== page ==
This story is the second instalment of last week’s Tuesday Tales talking about the importance of seeing our awesomeness and applying for awards (part 1 here). The imposter syndrome, or feeling of unworthiness, I talked about in part 1 doesn’t just kick in at the award application stage, as I’ve personally experienced …
In 2019 I was nominated for the Career Development Association of Australia’s Excellence in Practice Award by an industry colleague. This national award recognises excellence in the design and or delivery of career development programs or services by a practitioner. My colleague’s submission highlighted how I had successfully used both my technical career skills and life experiences to support clients.
At the annual conference in Canberra that year I was surprised when I was announced as the award recipient. When the presenter introduced the award, and information about the winner, they incorporated a comment about my suicide attempt. To be honest I was thrown a bit by this. It made me start to wonder if I had won because of my recovery from suicide, rather than because I was an excellent career practitioner.
My mind imagined other career practitioners who had applied thinking that the decision was unfair because it was meant to be about excellence in career development. This thought intermittently barged into my mind as I went about the conference activities the next day.
On the last day of the conference, I checked out of my room and had the hotel stow my luggage until the event finished in the late afternoon. In one of the final sessions, a thought came crashing into my mind … I had left the glass trophy I’d been awarded on the coffee table in our hotel room. Thankfully reception was able to retrieve the box containing the award. The realisation that I’d inadvertently left behind an award that I didn’t feel like I had won fairly was not lost on me as I recalled placing it on the coffee table after the ceremony and having no inclination to touch it again.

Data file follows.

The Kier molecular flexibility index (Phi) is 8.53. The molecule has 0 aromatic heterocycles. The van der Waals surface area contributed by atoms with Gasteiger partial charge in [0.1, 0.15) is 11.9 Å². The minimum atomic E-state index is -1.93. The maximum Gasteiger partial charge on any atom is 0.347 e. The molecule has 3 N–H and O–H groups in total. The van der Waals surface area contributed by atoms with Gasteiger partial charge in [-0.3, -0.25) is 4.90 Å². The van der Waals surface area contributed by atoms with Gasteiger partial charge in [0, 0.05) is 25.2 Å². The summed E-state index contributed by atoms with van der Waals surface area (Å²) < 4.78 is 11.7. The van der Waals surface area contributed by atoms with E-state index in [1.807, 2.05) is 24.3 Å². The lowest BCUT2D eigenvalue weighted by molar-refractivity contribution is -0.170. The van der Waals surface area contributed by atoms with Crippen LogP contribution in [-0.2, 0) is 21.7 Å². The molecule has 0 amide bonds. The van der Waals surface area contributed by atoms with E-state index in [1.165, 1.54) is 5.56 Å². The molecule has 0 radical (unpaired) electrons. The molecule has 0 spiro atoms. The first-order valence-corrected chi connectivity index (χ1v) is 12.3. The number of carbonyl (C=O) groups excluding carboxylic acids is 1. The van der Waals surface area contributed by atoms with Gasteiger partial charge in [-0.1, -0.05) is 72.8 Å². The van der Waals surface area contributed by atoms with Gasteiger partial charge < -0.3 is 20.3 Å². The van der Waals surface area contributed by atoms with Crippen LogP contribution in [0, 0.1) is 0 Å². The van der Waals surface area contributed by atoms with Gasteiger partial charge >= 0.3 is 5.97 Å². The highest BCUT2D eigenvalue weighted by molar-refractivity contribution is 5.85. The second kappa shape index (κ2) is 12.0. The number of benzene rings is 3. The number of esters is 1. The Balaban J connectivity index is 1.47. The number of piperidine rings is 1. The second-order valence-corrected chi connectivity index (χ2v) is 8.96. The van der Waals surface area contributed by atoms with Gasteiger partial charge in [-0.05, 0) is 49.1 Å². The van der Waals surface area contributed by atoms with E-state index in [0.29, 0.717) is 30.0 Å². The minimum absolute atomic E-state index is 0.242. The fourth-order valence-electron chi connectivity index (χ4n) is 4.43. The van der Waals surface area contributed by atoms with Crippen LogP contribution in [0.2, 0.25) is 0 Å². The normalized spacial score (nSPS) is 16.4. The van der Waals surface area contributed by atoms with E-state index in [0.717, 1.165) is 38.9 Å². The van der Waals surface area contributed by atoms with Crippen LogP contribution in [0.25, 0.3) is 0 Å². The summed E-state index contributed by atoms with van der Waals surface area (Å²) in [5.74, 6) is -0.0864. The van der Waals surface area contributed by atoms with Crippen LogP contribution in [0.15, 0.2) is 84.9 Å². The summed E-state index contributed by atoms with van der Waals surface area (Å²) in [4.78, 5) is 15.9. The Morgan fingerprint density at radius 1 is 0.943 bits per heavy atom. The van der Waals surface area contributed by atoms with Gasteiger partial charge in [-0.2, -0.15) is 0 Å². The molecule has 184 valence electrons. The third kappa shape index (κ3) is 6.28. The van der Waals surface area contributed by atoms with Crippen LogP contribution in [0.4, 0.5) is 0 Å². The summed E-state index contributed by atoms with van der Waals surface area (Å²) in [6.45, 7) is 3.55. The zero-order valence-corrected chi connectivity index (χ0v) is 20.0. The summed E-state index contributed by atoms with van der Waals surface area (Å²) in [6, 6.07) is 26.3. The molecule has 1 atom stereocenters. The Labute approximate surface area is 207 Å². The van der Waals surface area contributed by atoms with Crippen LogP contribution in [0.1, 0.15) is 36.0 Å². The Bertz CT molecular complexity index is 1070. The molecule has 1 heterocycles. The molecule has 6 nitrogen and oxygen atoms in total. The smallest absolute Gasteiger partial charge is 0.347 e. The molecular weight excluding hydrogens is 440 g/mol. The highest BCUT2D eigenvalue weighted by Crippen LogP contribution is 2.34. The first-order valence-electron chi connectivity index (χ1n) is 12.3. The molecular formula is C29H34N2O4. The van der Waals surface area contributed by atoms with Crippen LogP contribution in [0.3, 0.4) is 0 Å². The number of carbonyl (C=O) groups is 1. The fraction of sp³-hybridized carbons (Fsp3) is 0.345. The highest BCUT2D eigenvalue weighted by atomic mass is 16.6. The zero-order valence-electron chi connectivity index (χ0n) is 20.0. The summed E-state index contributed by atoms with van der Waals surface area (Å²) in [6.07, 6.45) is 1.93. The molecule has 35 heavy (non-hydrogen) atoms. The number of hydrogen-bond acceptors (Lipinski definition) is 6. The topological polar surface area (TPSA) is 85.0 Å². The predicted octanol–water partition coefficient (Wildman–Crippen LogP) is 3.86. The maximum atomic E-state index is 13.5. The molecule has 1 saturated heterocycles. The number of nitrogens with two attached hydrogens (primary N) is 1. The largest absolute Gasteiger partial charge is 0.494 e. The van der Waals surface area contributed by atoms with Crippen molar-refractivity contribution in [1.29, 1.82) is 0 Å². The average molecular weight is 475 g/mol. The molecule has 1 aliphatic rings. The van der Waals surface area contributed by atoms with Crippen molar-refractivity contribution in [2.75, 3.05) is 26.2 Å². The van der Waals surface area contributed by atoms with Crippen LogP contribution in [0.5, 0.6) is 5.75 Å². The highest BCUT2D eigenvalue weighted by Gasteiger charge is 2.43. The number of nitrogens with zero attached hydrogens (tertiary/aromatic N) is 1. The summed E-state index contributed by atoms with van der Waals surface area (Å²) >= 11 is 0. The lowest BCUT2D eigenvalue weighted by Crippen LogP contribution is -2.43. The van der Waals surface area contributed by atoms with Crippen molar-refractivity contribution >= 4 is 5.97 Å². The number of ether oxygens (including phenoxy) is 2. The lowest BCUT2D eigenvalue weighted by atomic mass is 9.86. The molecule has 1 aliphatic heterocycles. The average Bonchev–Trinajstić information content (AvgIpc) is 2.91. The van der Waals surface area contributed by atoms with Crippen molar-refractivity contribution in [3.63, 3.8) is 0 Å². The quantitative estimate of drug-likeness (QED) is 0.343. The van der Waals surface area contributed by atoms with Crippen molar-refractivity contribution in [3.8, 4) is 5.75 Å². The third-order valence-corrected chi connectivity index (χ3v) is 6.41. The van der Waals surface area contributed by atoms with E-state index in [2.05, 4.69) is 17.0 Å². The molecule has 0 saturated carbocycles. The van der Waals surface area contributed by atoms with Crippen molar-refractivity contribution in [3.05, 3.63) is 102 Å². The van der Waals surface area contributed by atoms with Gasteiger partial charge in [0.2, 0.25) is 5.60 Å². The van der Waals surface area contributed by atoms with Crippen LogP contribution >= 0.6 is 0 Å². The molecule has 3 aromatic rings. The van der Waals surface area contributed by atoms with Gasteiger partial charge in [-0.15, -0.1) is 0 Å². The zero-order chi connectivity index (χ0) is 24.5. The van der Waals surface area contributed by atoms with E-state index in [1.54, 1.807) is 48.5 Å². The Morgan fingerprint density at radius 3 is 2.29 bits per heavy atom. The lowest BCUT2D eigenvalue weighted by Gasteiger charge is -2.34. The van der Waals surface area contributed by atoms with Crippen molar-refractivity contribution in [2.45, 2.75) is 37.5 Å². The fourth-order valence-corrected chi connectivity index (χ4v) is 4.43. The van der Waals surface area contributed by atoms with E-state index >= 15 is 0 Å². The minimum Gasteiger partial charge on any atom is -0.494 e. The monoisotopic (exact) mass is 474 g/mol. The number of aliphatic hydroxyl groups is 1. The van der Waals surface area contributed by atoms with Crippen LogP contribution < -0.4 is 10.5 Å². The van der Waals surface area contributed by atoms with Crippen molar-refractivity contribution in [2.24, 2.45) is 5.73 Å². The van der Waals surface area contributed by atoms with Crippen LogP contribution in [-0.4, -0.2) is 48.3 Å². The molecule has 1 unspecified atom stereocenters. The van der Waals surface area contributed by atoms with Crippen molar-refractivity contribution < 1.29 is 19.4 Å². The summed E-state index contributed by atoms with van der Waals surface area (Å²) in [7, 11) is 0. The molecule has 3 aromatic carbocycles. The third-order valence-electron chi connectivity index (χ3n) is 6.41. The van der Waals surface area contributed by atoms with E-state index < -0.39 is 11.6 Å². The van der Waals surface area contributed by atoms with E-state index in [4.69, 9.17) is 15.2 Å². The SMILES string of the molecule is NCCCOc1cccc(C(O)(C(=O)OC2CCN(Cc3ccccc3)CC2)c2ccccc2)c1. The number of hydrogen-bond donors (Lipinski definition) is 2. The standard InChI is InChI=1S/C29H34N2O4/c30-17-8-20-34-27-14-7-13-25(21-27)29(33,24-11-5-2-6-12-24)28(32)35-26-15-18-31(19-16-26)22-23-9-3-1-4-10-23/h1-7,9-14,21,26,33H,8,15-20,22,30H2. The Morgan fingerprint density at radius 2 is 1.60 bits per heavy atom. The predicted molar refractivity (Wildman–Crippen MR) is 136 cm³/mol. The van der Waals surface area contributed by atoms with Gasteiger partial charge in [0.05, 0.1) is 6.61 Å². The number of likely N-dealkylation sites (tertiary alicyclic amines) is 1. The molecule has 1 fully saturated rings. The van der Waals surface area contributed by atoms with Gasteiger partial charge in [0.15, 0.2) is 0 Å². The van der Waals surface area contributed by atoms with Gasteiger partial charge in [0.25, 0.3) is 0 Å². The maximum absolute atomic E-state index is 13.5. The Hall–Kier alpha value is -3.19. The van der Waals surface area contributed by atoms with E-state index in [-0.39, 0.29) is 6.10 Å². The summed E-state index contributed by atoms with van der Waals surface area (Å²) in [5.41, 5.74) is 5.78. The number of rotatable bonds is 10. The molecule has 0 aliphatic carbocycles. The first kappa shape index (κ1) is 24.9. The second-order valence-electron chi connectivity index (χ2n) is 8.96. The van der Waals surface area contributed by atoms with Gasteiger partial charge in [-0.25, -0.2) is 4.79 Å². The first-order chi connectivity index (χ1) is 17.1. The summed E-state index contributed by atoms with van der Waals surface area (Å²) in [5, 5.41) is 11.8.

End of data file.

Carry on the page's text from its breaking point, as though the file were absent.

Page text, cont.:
I reflected on my reaction to the award at the airport and spent some time on the return flight challenging my thoughts and reflecting on some of my achievements as a career practitioner, which included:
- Creating an in-person and online career development program for return-to-work mums and receiving feedback from some that the course had changed their lives
- Successfully delivering career development sessions to women from disadvantaged backgrounds in Logan every six weeks for 18 months
- Growing my client base and revenue year-on-year since starting my business
- Developing and delivering 23 episodes of a podcast series called “Work It Out” to support parents in their career development
- Receiving 5* reviews from 40 career coaching clients including comments like “Donna is truly worth every one of the 5 stars I have given her. I can’t recommend her enough. She is supportive, empathetic, knowledgeable and very generous with her time. My work with Donna has been instrumental in helping me make sense of what I was trying to do and taking the next big steps forward in my career. Donna is a very valuable member of my network (something she has taught me the importance of).”
I was making some real progress on truly accepting the award when I arrived back in Brisbane to an email from a client (a return-to-work mum from a non-English speaking background) saying:
“I wanted to give you an update that I will start to work from Monday. Thank you again for everything, your support and the confidence you helped me to build, I really really appreciate it.
By the way, I was wondering if I could do something for you, such as testimonials. Please let me know if anywhere I can leave a comment or my job finding the story.
Also, I got a little present for you. Next weekend I am going to Brisbane north with my family so I will leave it in front of your door if you are not at home.
Keep in touch and have a good week.”
It was just what I needed to reconnect with my awesomeness!
On a final note, I recently recalled a time in my human resource career when I really wanted the validation of an award and couldn’t understand why I wasn’t achieving that success. Interestingly now that I no longer seek recognition or validation it has shown up in my life.
This Thursday I may or may not win an AusMumPreneur award but it’s so awesome to know that I am making a difference whatever the outcome. You can watch the awards via the AusMumPreneur website or RSVP to the Facebook event and they’ll notify you when it’s about to start.
Donna Thistlethwaite is a Brisbane-based speaker and trainer specialising in mental health and resilience. She is an accredited Mental Health First Aid Instructor and Resilience at Work Facilitator with a passion for suicide prevention and for helping individuals, teams and organisations to THRIVE. You can find out about her next Mental Health First Aid courses here.